Evanston’s city manager says he wants to start “waving a red flag” about the need to increase recycling rates among the multi-family apartment buildings and businesses served by the city’s municipal solid waste franchise.

Public Works Director Suzette Robinson says about 40 percent of the refuse collected from single family homes and small apartment buildings ends up being recycled.

But from larger apartment buildings and businesses, only about 8.2 percent was recycled last year.

And only a little over half of the 1,321 accounts in the solid waste franchise program even participate in the recycling program.

The participation rate has increased slowly, from 36 percent when the franchise started in 2009.

City Manager Wally Bobkiewicz says that before the franchise agreement expires in 2017 city staff is likely to propose major changes in how the program operates to increase recyling at the larger buildings.

“The result will be much confusion and anger among people,” Bobkiewicz says, adding that many property owners will say they don’t have room for the recycling containers.

So, Bobkiewicz says, there will need to be “lots of discussion and community meetings over the next 18 months to make people aware of the significant issue we’ll be grappling with.”

Robinson says the city plans to conduct a customer survey this summer and do further research on best practices for increasing the recycling rate.

Then, she says, staff will prepare a comprehensive request for proposals this fall that would include all the city’s waste hauling programs.

Prior to the franchise agreement several different companies had provided commercial waste hauling service in the city.

Robinson says the franchise helped reduce costs for customers and reduced the number of garbage trucks operating in town while giving the city more control over health and safety issues and standardizing the operating hours for refuse pickup.

Bill Smith is the editor and publisher of Evanston Now.

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  1. Get a clue…
    “adding that many property owners will say they don’t have room for the recycling containers.”

    The total volume of stuff being tossed doesn’t change, just which container it goes into. Replace some of the existing dumpsters with recycling ones. What a lame excuse!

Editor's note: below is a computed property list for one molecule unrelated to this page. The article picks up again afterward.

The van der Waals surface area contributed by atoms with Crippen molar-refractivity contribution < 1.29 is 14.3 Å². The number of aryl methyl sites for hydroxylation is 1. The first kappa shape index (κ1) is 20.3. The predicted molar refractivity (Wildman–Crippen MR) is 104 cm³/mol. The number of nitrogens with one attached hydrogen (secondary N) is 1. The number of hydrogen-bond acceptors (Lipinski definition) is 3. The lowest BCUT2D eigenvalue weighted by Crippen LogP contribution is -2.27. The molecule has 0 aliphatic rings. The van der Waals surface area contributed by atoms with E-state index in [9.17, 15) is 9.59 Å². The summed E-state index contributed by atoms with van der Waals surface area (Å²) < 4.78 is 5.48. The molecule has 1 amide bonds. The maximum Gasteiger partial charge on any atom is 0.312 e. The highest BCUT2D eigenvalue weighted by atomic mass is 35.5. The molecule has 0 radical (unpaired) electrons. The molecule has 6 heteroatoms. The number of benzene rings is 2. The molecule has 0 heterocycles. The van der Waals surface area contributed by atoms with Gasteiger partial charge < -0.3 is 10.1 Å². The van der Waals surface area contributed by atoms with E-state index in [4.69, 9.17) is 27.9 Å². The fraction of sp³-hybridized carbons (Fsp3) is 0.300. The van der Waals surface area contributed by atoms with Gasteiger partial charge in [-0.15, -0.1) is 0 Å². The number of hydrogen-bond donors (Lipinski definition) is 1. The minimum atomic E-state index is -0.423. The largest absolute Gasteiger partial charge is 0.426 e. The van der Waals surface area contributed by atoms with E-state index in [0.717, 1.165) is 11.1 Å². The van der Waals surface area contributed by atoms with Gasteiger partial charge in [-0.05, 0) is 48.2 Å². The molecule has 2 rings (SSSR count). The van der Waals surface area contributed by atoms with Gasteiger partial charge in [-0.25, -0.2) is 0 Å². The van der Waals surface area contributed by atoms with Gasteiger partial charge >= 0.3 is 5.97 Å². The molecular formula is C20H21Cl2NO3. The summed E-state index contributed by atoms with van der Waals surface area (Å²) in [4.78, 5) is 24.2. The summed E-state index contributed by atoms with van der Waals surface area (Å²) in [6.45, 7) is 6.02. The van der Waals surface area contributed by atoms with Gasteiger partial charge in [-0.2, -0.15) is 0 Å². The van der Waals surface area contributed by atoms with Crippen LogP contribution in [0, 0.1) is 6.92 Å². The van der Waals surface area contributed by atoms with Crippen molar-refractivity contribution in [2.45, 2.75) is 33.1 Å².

1. A teeny recycling bin

      Ugh, yes. I used to live in a large apartment on Oak Street. Two large garbage dumpsters, and one teeny-tiny single-family residential recycling bin. I don't even see how they were allowed to do that.

    2. Split container dumpsters

      City should try and get multi family building owners or managers to use split container dumpsters.

      This site shows what I mean: ( realize this company is in California)

      Tenants can be encouraged to recycle with constant reminders, like signs on all entry and exit doors to remind them.

  2. Alien concepts

    A difficult obstacle in larger buildings is the increasing number of residents for whom garbage disposal and recycling are alien concepts. Educational efforts in my building have not had the desired results.

    1. Welcome to 1988

      The amount of recyclable waste that ends up tossed into my workplace garbage blows my mind.  I'm not above plucking a pop can or newspaper (yes!) from the top of the pile and placing it in the recycling bin four feet away.  My educational efforts likewise have not changed things much, but the question is why, in 2014, does anyone need to be reminded?  

      Putting a piece of recyclable waste in the proper receptacle is literally the least a person can possibly do for the environment, and yet, apparently around Evanston that's just asking too much.  It's shameful.

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